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Were Fannie, Freddie Negotiations Done in Good Faith?

A major portion of those dividends was made possible by the recovery of nearly $71 billion in deferred tax asset (DTA) valuation allowances by Fannie and Freddie during 2013, however, the GSEs are currently earning enough to have plenty of cash left over to rebuild their capital if they were paying the government the original 10% dividend, and would possibly be able eventually to begin paying back the government's principal investment, if they were allowed to.

With so much money coming in from the GSEs, money which lowers the federal deficit, nobody in Washington has much incentive to do anything other than keep the status quo for as long as possible.

Shares of Fannie and Freddie were very strong on Wednesday and Thursday, after Judge Margaret Sweeney in the U.S. Court of Federal Claims ruled that the Fairholme lawsuit against the government could proceed to the discovery phase. The government had sought to have the Fairholme lawsuit thrown out.

This all brings us back to Mr. Ugoletti.

Must Read: RBS Pummeled After Loss Report

Windfall to Government

In his written testimony in December, Ugoletti said the third amendment to the bailout agreement in August 2012 -- through which nearly all of Fannie and Freddie's earnings are being swept to the government -- was made to "resolve" concerns that the Treasury wouldn't be able to maintain its commitment to support the GSEs.

The following is from Ugoletti's written testimony:

Thus, the intention of the Third Amendment was not to increase compensation to the Treasury -- the amendment would not do that -- but to protect the Enterprises from the erosion of the Treasury commitment that was threatened by the fixed dividend.

It sure didn't turn out that way. The Treasury has been paid much much more than the original 10% it was looking for.

Nobody Considered the DTA?

Ugoletti also said:

At the time of the negotiation and execution of the Third Amendment, the Conservator and the Enterprises had not yet begun to discuss whether or when the Enterprises would be able to recognize any value of their deferred tax assets. Thus neither the Conservator nor Treasury envisioned at the time of the Third Amendment that Fannie Mae's valuation allowance on its deferred tax assets would be reversed in early 2013, resulting in a sudden and substantial increase in Fannie Mae's net worth, which was paid to the Treasury in mid-2013 by virtue of the net worth dividend.

Ugoletti expects us to believe that a team of professionals, charged with managing two huge entities with combined balance sheets of $5.3 trillion in June 2012, hadn't considered that the GSEs, having returned to profitability in the midst of the U.S. housing recovery, would be able to recover their deferred tax assets. It seems incredible that the FHFA would have overlooked such an important accounting item.  The path toward DTA recovery should have been clear, because both GSEs were profitable during the second quarter of 2002, both had stopped increasing their borrowings from the government and both comfortably covered their 10% dividends to the Treasury for that quarter.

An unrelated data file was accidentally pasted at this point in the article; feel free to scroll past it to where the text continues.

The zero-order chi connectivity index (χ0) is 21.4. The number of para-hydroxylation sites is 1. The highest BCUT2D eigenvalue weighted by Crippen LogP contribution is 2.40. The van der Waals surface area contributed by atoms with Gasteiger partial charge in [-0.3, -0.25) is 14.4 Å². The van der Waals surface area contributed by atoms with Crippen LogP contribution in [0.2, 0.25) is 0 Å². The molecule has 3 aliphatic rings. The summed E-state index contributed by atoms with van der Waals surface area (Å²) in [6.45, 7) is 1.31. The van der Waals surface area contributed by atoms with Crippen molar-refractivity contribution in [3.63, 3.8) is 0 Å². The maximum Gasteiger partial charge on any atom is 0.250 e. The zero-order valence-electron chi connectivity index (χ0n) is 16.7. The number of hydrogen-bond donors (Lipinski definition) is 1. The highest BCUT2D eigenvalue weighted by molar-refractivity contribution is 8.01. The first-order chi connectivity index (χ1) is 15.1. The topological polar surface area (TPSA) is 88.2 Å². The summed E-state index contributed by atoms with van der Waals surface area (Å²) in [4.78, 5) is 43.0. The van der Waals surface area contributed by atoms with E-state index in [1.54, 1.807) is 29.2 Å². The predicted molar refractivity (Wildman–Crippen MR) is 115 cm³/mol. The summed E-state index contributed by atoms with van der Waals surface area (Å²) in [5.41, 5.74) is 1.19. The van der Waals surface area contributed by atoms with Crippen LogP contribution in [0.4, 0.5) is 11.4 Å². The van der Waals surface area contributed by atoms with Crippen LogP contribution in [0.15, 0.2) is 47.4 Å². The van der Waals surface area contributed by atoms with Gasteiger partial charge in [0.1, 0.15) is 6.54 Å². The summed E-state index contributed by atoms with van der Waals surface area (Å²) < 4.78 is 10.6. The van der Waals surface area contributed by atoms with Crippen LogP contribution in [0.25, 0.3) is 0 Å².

Were Their Backs Really to the Wall?

Ugoletti in his testimony also said:

By late 2011, analysts and key stakeholders, including institutional and Asian investors in the Enterprises' debt and mortgage backed securities (MBS), began expressing concerns about the adequacy of Treasury's financial commitment to the Enterprises after January 1, 2013, when the cap on the Treasury's funding would become fixed.

OK, that's a valid concern. However, the market hadn't fallen out for Fannie or Freddie's MBS by August 2012, when both GSEs were clearly profitable and after both had easily covered their second-quarter 2012 dividends. Why was there a rush to put the sweep of nearly all GSE dividends to the Treasury in place, when nobody's back was to the wall?

The Federal Housing Finance Agency responded to a request comment from Ugoletti by saying the agency would be unable to comment.

Institutional investors holding junior preferred and common shares of Fannie and Freddie believe they are in a winning position, although they will to wait quite some time for the court cases to be resolved.

Following gains of 11% each on Wednesday, common shares of the GSEs were again very strong on Thursday. Fannie's common shares were up 11% in afternoon trading to $4.96, while Freddie's common shares were up 13% to $4.86, after that company reported its fourth-quarter earnings.

The GSEs' junior preferred shares were also strong, with Fannie Mae's preferred Series F shares (FNMAS) shares 9.6% to $12.05, and Freddie's preferred Series Z (FMCKJ) up 6.8% to $12.34. Both preferred issues have face values of $25.00.

Philip W. van Doorn is a member of TheStreet's banking and finance team, commenting on industry and regulatory trends. He previously served as the senior analyst for Ratings, responsible for assigning financial strength ratings to banks and savings and loan institutions. Mr. van Doorn previously served as a loan operations officer at Riverside National Bank in Fort Pierce, Fla., and as a credit analyst at the Federal Home Loan Bank of New York, where he monitored banks in New York, New Jersey and Puerto Rico. Mr. van Doorn has additional experience in the mutual fund and computer software industries. He holds a bachelor of science in business administration from Long Island University.
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